Sugar sales within Brazil, the world’s largest producer, were more profitable than exports last week after rains delayed the start of the harvest, according to Cepea, a University of Sao Paulo research group.
Sales of crystal sugar, which accounts for about 68 percent of all the sweetener sold in the local market, were on average 5.1 percent more profitable than exports in the week ended April 19, Cepea said in a report dated yesterday. That compares with an advantage of 0.8 percent the previous seven-day period.
Rains that delayed the start of the crop in Brazil’s center south, the main growing region of the world’s biggest producer, have eased since last week, helping accelerate harvesting. Dry weather is set to continue this week, Sao Paulo-based forecaster Somar Meteorologia said in a report e-mailed yesterday. That will be beneficial for field works, it said.
“With favorable weather conditions to the sugar cane harvesting, mills from Sao Paulo resumed crushing,” Heloisa Lee Burnquist wrote in the report. “However, mills continue to prioritize ethanol and VHP sugar production,” she said, referring to the raw variety of sugar.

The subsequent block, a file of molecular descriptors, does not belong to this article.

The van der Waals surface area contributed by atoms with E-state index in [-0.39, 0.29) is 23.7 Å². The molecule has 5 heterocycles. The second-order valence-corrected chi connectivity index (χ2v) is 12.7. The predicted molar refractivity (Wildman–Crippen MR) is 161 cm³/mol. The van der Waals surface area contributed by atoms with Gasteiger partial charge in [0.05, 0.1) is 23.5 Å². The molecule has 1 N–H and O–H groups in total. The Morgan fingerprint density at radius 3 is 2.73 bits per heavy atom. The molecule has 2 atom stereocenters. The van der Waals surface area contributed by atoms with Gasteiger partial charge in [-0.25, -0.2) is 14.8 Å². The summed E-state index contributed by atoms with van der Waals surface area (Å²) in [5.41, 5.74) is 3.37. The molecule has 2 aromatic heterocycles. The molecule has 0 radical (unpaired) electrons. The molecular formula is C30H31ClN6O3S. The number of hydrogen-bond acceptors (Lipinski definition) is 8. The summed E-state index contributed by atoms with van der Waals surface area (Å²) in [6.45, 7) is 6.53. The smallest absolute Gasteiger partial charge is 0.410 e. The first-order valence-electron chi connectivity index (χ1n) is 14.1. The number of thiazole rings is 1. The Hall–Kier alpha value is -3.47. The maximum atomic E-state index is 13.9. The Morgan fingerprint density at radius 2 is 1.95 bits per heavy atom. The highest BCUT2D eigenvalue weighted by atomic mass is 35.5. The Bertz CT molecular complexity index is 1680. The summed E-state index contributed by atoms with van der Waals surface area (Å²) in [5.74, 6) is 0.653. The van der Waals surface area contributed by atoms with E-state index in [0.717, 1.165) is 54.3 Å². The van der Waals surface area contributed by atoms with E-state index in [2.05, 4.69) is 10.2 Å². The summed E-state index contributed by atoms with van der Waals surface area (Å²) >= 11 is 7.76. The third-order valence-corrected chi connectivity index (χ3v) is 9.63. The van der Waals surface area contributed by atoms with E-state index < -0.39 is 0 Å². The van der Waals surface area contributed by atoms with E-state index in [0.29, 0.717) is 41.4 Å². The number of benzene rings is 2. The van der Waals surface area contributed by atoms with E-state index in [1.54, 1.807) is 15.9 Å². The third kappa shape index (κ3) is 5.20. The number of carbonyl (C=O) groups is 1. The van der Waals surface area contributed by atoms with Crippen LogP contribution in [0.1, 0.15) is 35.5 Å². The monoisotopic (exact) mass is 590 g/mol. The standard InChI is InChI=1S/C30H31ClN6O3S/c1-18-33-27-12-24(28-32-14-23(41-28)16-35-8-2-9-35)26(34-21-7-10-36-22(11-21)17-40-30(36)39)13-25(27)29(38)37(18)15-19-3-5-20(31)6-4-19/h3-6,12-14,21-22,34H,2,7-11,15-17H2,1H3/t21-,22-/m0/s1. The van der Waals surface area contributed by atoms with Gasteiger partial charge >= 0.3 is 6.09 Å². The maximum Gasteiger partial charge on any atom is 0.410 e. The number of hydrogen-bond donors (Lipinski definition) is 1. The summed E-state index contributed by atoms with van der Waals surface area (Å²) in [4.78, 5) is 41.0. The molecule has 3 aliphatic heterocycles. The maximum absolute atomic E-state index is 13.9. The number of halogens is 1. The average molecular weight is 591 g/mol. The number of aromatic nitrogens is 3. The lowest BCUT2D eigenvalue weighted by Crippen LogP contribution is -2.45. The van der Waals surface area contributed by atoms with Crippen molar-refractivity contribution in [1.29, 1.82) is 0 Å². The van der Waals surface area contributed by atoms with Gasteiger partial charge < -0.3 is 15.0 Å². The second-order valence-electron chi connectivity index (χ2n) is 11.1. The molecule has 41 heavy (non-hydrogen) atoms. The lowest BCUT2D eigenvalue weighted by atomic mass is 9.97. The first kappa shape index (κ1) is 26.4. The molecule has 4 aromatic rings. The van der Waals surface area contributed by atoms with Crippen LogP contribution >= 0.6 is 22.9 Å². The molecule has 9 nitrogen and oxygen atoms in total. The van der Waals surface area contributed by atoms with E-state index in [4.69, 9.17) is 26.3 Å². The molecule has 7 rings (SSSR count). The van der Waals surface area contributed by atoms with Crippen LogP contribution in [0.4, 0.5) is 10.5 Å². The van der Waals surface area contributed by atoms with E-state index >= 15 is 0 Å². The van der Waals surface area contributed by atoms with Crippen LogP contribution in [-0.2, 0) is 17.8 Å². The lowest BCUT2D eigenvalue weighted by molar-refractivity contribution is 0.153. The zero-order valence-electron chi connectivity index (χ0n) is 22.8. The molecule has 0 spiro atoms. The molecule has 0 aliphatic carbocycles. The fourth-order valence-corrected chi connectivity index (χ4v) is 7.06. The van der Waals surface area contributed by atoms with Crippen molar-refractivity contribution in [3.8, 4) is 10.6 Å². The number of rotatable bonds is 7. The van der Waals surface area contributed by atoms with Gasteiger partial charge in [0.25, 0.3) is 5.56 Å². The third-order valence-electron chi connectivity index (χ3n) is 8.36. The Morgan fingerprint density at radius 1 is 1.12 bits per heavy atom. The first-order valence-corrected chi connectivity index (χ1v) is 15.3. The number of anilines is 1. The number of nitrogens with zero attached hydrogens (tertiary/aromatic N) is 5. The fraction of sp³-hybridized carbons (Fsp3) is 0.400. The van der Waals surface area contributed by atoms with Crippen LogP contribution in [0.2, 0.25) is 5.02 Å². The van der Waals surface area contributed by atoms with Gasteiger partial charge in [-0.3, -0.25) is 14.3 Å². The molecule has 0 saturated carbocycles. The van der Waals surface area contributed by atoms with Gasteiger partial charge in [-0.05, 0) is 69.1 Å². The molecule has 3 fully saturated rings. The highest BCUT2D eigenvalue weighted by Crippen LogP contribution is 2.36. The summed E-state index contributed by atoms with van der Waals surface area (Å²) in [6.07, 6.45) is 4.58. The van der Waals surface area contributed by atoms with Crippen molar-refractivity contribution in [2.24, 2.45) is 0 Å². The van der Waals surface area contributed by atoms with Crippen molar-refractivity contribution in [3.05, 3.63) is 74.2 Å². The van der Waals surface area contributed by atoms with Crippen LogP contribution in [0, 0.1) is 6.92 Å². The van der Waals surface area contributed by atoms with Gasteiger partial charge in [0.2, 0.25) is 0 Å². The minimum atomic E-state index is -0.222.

While crystal sugar prices advanced 3.9 percent to 45.26 reais ($22.52) a 50-kilogram (110-pound) bag last week, raw sugar for May delivery fell 0.3 percent on ICE Futures U.S. in New York, Cepea and exchange data showed. Supplies of crystal sugar continue to be limited, according to Burnquist.
Crystal sugar sales were 7 percent more profitable last week than anhydrous ethanol, the type blended into gasoline, and 9 percent more advantageous than sales of the hydrous kind, used in flex-fuel cars, Cepea said. Both ethanol and sugar are made from sugar cane in the South American nation.
Crystal sugar has an International Commission for Uniform Methods of Sugar Analysis level of between 130 and 180, according to the Cepea website. A lower level corresponds to a higher degree of whiteness. Refined sugar futures traded on NYSE Liffe call for an ICUMSA level of 45.
To contact the reporter on this story: Isis Almeida in London at Ialmeida3@bloomberg.net
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